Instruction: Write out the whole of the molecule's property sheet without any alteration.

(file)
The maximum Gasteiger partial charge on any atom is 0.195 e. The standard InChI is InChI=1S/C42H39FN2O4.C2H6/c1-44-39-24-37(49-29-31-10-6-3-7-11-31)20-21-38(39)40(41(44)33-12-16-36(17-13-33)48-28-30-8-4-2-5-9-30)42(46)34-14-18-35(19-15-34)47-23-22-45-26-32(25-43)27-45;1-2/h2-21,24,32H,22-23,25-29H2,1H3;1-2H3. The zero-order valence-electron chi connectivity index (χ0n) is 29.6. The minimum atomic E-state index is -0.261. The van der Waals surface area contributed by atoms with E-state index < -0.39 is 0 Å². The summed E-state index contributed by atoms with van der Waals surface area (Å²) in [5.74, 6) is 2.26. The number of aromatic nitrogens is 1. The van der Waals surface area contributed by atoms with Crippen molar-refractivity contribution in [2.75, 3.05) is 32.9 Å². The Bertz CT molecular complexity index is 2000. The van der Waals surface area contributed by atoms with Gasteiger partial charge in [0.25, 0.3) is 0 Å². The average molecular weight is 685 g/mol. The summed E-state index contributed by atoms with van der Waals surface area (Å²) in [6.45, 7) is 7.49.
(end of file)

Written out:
The maximum Gasteiger partial charge on any atom is 0.195 e. The standard InChI is InChI=1S/C42H39FN2O4.C2H6/c1-44-39-24-37(49-29-31-10-6-3-7-11-31)20-21-38(39)40(41(44)33-12-16-36(17-13-33)48-28-30-8-4-2-5-9-30)42(46)34-14-18-35(19-15-34)47-23-22-45-26-32(25-43)27-45;1-2/h2-21,24,32H,22-23,25-29H2,1H3;1-2H3. The zero-order valence-electron chi connectivity index (χ0n) is 29.6. The minimum atomic E-state index is -0.261. The van der Waals surface area contributed by atoms with E-state index < -0.39 is 0 Å². The summed E-state index contributed by atoms with van der Waals surface area (Å²) in [5.74, 6) is 2.26. The number of aromatic nitrogens is 1. The van der Waals surface area contributed by atoms with Crippen molar-refractivity contribution in [2.75, 3.05) is 32.9 Å². The Bertz CT molecular complexity index is 2000. The van der Waals surface area contributed by atoms with Gasteiger partial charge in [0.25, 0.3) is 0 Å². The average molecular weight is 685 g/mol. The summed E-state index contributed by atoms with van der Waals surface area (Å²) in [6.45, 7) is 7.49.